Electron density profile of Xe self-trapped channel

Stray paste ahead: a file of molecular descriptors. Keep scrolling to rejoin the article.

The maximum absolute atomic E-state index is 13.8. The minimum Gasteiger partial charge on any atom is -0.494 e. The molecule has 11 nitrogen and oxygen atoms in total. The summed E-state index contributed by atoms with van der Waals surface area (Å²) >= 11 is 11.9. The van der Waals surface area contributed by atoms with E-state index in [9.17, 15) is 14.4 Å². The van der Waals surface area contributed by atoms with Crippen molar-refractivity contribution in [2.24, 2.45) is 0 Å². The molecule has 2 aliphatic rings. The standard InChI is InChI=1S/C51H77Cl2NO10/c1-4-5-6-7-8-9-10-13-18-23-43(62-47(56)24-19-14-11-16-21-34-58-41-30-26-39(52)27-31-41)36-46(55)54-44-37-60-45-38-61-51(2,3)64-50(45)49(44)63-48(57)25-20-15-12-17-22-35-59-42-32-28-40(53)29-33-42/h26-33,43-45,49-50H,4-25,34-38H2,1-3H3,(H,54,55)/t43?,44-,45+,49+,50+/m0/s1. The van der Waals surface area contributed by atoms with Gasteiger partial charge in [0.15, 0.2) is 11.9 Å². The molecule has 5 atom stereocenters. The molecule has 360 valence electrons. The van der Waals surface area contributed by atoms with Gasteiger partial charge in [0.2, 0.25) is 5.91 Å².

<p><strong>Figure 5.</strong> Electron density profile of Xe self-trapped channel. (a) Section A–A from panel (b) of the electron density that reveals an extended plateau of ionization. The two brown lines show the expected profile from linear absorption of Xe(M) ~ 1 keV x-rays in surrounding neutral Xe. The existence of the extended peripheral zone signals saturated absorption. The peak of the Thomson signal is ~ 35-fold above that for the onset of the plateau. (b) Taken from figure <a href="http://iopscience.iop.org/0953-4075/46/18/185601/article#jpb469036f2" target="_blank">2</a>(a) and illustrates the location of the A–A section through the peripherally ionized region. (c) Taken from figure <a href="http://iopscience.iop.org/0953-4075/46/18/185601/article#jpb469036f2" target="_blank">2</a>(b) with the position of section A–A indicated.</p> <p><strong>Abstract</strong></p> <p>Comparative single-pulse studies of self-trapped plasma channel formation in Xe and Kr cluster targets produced with 1–2 TW femtosecond 248 nm pulses reveal energy efficient channel formation (>90%) and highly robust stability for the channeled propagation in both materials. Images of the channel morphology produced by Thomson scattering from the electron density and direct visualization of the Xe(M) and Kr(L) x-ray emission from radiating ions illustrate the (1) channel formation, (2) the narrow region of confined trapped propagation, (3) the abrupt termination of the channel that occurs at the point the power falls below the critical power <em>P</em><sub>cr</sub>, and, in the case of Xe channels, (4) the presence of saturated absorption of Xe(M) radiation that generates an extended peripheral zone of ionization. The measured rates for energy deposition per unit length are ~ 1.46 J cm<sup>−1</sup> and ~ 0.82 J cm<sup>−1</sup> for Xe and Kr targets, respectively, and the single pulse Xe(M) energy yield is estimated to be > 50 mJ, a value indicating an efficiency >20% for ~ 1 keV x-ray production from the incident 248 nm pulse.</p>